Hong Kong hotel brews storm in a teacup with promotion for men
A man walks out of the Mandarin Oriental hotel in Hong Kong on February 7, 2014 - by Philippe Lopez
The five-star hotel denied that its marketing campaign for the "Gentlemen's Power Snack" and "Gentlemen's Power Afternoon Tea" was sexist, but a women's rights group heaped scorn on the language used in a press release.
"The afternoon-tea ritual with delicate sandwiches and warm scones is one that is normally preserved for women," the Mandarin's release said.
From March, however, "distinguished men will be able to meet and relax, or secure business deals over two different afternoon teas...which have been created especially for them", it said.
"It is quite silly, as a marketing strategy, to single out certain food and beverage outlets and meals as more suitable to one sex than the other," Annie Chan, chairwoman of the Association for the Advancement of Feminism, told AFP.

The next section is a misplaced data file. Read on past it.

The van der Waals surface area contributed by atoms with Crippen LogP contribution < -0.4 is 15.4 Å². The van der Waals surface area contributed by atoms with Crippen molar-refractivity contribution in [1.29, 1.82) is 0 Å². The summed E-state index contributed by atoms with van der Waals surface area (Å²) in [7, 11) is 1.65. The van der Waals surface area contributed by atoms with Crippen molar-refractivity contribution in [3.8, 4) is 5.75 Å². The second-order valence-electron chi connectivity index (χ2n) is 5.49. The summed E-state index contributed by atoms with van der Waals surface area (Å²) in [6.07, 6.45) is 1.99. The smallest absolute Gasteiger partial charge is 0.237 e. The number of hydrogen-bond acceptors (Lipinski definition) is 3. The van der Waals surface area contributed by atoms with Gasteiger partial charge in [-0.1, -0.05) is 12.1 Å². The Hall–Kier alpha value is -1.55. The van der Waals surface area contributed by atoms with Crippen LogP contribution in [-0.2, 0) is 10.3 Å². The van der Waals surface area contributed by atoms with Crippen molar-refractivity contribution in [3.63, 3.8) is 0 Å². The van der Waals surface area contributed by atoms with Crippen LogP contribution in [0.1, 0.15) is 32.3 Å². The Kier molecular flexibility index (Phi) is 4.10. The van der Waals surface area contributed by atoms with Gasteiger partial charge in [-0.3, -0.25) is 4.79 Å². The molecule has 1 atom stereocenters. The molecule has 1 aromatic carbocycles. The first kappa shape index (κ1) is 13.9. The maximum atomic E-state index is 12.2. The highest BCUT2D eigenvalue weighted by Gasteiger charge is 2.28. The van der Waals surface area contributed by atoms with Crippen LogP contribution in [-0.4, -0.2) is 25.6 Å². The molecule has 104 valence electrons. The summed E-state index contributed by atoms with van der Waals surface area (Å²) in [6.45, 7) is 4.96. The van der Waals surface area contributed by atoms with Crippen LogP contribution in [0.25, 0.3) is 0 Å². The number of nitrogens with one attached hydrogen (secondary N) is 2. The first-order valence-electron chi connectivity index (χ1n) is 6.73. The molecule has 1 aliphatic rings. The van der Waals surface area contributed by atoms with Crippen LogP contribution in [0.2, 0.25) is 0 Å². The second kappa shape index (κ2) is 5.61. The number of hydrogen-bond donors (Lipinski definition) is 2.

She called the connection drawn between scones and women as "laugh-out-loud funny".
"To market bars, roast beef and pork pies as more suited to men is just as ridiculous."
The afternoon tea for gentlemen includes pies, Yorkshire puddings and cigar-shaped chocolates, accompanied by beer or whisky and served in "masculine" settings featuring "leather booths and dark-wood furniture", the hotel statement said.
"There's absolutely no way that we're trying to alienate any group to any area within the hotel," Mandarin Oriental director of communications Nina Colls told AFP.
"It was created with men in mind (but) both male and female can most certainly enjoy the afternoon tea," she said.
The Mandarin Oriental, built in 1963 when Hong Kong was a British colony, is located in the heart of the city's financial district, near the Victoria Harbour.
Its amenities include a traditional men's barber and the Captain's Bar, a well-known haunt of power-lunching businessmen.